Experiments involving the use of people will always remain a controversial topic. On one hand, they allow us to obtain more information about the human body that we can put to good use in the future. On the other hand, we have a whole slew of ethical issues to consider. The best that we can do as civilized human beings is to balance the two. Ideally, we should conduct experiments while bringing the least possible harm to the individual. This list shows the exact opposite of that concept. We can only imagine the pain these people went through as they were treated like nothing more than guinea pigs by those who liked to play God.
10 Surgery To Treat Insanity
Dr. Henry Cotton believed that localized infections were the root causes of insanity. After he became the head of an insane asylum in Trenton in 1907, he began implementing a procedure he dubbed “surgical bacteriology.” During that time, Cotton and his team performed thousands of surgical operations on patients, often without their consent. First, they extracted teeth and tonsils; if that wasn’t enough, they would go deeper and remove the internal organs which they believed were causing the problems. He believed in his methods so much that he even performed them on himself and his family. He extracted teeth from himself, his wife, and his two sons (one of whom also had part of his colon removed).
Cotton claimed that his treatments had a high rate of curing patients, and that claim soon became a lightning rod for critics who found his work appalling. In one instance, he justified the deaths of 49 patients from the colectomies and stated that they were already suffering from “end-stage psychosis” prior to the operations. An independent investigation later revealed that Cotton greatly exaggerated the results. After his death in 1933, the surgeries at the asylum ceased and Cotton’s viewpoints faded into obscurity. To his credit, critics ruled that he really was sincere in his efforts to cure his patients, albeit in an insane, deluded way.
9 Vaginal Surgery Without Anesthesia
J. Marion Sims, revered by many as a pioneer in the field of American gynecology, conducted an extensive surgical study on several female African-American slaves during the 1840s. The study, which spanned three years, focused on a surgical cure for vesicovaginal fistula, a condition that abnormally connects the bladder to the vagina. But here’s the kicker—he performed the surgeries without anesthesia. One subject, a woman named Anarcha, endured a whopping 30 operations before Sims finally got it right.
This wasn’t the only horrifying study that Sims performed. Among other insanities that we’ve discussed before, he also tried to cure the infants of slaves suffering from trismus (a condition similar to lockjaw in tetanus) using a shoemaker’s awl to pry their cranial bones into alignment.
8 Accidental Bubonic Plague
Richard Strong, a doctor and head of the Biological Laboratory of the Philippines Bureau of Science, performed several inoculations on inmates at a Manila prison in an attempt to find the perfect cholera vaccine. In one such experiment in 1906, he mistakenly gave the bubonic plague to the inmates instead of the cholera vaccine, which resulted in the deaths of 13 subjects. A government investigation into the incident later corroborated the findings and stated that “a plague serum was probably substituted for a bottle of cholera serum.”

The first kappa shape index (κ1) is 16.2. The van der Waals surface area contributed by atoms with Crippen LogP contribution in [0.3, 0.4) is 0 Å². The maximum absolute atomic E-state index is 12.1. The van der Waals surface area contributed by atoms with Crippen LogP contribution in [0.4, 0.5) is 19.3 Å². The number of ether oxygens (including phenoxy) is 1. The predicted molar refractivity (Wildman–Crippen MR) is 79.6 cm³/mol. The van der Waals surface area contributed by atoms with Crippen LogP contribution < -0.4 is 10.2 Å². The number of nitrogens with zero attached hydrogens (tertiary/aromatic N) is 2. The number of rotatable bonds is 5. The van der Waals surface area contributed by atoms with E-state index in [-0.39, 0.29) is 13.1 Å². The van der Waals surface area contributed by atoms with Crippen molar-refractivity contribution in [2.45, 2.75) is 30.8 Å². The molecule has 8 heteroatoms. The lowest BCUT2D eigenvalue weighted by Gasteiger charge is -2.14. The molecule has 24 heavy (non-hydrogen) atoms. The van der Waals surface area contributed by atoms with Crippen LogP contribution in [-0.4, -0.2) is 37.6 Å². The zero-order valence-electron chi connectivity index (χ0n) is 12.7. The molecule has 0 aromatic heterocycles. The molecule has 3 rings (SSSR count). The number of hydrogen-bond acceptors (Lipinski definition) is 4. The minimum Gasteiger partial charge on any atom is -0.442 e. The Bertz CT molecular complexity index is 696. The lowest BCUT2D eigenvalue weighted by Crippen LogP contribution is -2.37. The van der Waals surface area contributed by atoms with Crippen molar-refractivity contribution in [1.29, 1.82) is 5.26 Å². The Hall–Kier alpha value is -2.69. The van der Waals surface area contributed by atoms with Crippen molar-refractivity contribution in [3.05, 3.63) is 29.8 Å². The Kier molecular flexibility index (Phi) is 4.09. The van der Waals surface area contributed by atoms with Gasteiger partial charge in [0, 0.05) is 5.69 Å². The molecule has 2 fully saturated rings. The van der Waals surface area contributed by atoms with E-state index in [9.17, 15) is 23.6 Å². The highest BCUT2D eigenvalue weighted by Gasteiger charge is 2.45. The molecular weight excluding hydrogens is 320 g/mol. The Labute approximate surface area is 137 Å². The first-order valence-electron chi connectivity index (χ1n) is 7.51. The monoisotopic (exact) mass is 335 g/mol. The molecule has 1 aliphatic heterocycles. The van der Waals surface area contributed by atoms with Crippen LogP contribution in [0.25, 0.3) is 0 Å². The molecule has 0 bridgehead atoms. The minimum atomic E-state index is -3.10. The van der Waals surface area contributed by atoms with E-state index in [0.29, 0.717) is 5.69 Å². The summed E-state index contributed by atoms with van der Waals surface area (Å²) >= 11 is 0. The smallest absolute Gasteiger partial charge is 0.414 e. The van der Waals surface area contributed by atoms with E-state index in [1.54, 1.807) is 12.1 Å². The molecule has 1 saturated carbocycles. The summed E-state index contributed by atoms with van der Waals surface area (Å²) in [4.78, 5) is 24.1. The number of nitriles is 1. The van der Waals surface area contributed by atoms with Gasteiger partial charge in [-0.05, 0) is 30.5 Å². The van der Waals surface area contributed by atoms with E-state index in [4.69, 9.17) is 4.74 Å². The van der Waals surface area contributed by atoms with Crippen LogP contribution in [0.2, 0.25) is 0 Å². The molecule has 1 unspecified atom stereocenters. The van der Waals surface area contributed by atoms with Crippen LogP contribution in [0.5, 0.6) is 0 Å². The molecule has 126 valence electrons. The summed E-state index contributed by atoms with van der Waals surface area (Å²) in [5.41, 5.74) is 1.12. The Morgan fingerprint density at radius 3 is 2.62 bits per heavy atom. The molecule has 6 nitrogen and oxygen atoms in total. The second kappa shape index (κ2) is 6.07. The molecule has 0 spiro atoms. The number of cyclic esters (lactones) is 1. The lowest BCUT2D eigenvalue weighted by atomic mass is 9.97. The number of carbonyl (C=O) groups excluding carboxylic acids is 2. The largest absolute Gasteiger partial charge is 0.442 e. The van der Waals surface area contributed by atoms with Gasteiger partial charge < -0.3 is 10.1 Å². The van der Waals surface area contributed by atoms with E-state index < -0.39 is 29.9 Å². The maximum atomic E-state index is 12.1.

Depressed by the debacle, Strong laid low for awhile, only to resurface six years later for another series of inoculations on the inmates—this time with the disease Beriberi. Some of the participants died, while those who survived were compensated with nothing more than a few packs of cigarettes. Strong’s notorious experiments were such a catastrophe that they were later cited by Nazi defendants at the Nuremberg trials to justify their own horrific research.
7 Slaves Doused With Boiling Water
In what could more accurately be described as torture than treatment, Dr. Walter Jones recommended boiling water as a cure for typhoid pneumonia during the 1840s. He tested his treatment on numerous slaves afflicted with the disease over the course of several months. Jones described in great detail how one patient, a sickly 25-year-old man, was stripped naked and made to lie down on the ground on his stomach. At this point, Jones poured five gallons of boiling water over the patient’s back.
However, that wasn’t the end of the poor man’s suffering—White stated that the treatment should be repeated every four hours, which he rationalized would be sufficient for “re-establishing the capillary circulation.” Jones later claimed that his treatment cured many patients, an assertion that was never independently verified. No surprise there.
6 Electric Current Applied Directly To The Brain
While the idea of shocking someone sounds painful by itself, one man—a Cincinnati physician named Dr. Roberts Bartholow—took it to the next level when he sent an electric current straight into the brain of one of his patients. In 1847, Bartholow was treating a patient named Mary Rafferty who was suffering from an ulcer in the skull. The ulcer had eaten its way so far through the bone that her brain had became visible.
With her permission, Bartholow inserted electrodes directly into her brain and applied varying currents to observe her reactions. He repeated his experiment eight times over a four-day period. Initially, Rafferty seemed fine; however, she became greatly agitated during the later stages of the tests and soon went into a coma. Shortly afterward, she died.